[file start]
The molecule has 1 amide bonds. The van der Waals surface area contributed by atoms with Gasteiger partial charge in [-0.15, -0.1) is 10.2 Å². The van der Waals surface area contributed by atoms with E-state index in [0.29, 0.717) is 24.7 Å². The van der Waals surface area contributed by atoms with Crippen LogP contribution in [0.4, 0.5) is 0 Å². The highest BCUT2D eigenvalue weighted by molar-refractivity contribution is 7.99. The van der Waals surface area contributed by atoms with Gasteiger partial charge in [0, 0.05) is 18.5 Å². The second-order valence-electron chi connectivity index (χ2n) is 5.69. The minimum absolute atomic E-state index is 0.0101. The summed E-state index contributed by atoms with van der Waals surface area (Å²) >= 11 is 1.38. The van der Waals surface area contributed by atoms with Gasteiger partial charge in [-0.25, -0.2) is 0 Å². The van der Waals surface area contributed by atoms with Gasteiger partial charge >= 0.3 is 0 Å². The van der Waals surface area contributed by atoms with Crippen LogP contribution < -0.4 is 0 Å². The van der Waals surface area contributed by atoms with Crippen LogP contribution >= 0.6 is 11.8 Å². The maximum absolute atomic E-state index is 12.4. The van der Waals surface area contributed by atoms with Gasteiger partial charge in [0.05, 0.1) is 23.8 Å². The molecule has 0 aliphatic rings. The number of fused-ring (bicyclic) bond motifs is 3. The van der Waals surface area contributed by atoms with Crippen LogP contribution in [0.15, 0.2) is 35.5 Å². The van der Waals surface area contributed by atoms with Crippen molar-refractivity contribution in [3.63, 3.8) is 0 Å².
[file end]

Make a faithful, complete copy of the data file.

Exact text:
The molecule has 1 amide bonds. The van der Waals surface area contributed by atoms with Gasteiger partial charge in [-0.15, -0.1) is 10.2 Å². The van der Waals surface area contributed by atoms with E-state index in [0.29, 0.717) is 24.7 Å². The van der Waals surface area contributed by atoms with Crippen LogP contribution in [0.4, 0.5) is 0 Å². The highest BCUT2D eigenvalue weighted by molar-refractivity contribution is 7.99. The van der Waals surface area contributed by atoms with Gasteiger partial charge in [0, 0.05) is 18.5 Å². The second-order valence-electron chi connectivity index (χ2n) is 5.69. The minimum absolute atomic E-state index is 0.0101. The summed E-state index contributed by atoms with van der Waals surface area (Å²) >= 11 is 1.38. The van der Waals surface area contributed by atoms with Gasteiger partial charge in [-0.25, -0.2) is 0 Å². The van der Waals surface area contributed by atoms with Gasteiger partial charge >= 0.3 is 0 Å². The van der Waals surface area contributed by atoms with Crippen LogP contribution < -0.4 is 0 Å². The van der Waals surface area contributed by atoms with Crippen LogP contribution >= 0.6 is 11.8 Å². The maximum absolute atomic E-state index is 12.4. The van der Waals surface area contributed by atoms with Gasteiger partial charge in [0.05, 0.1) is 23.8 Å². The molecule has 0 aliphatic rings. The number of fused-ring (bicyclic) bond motifs is 3. The van der Waals surface area contributed by atoms with Crippen LogP contribution in [0.15, 0.2) is 35.5 Å². The van der Waals surface area contributed by atoms with Crippen molar-refractivity contribution in [3.63, 3.8) is 0 Å².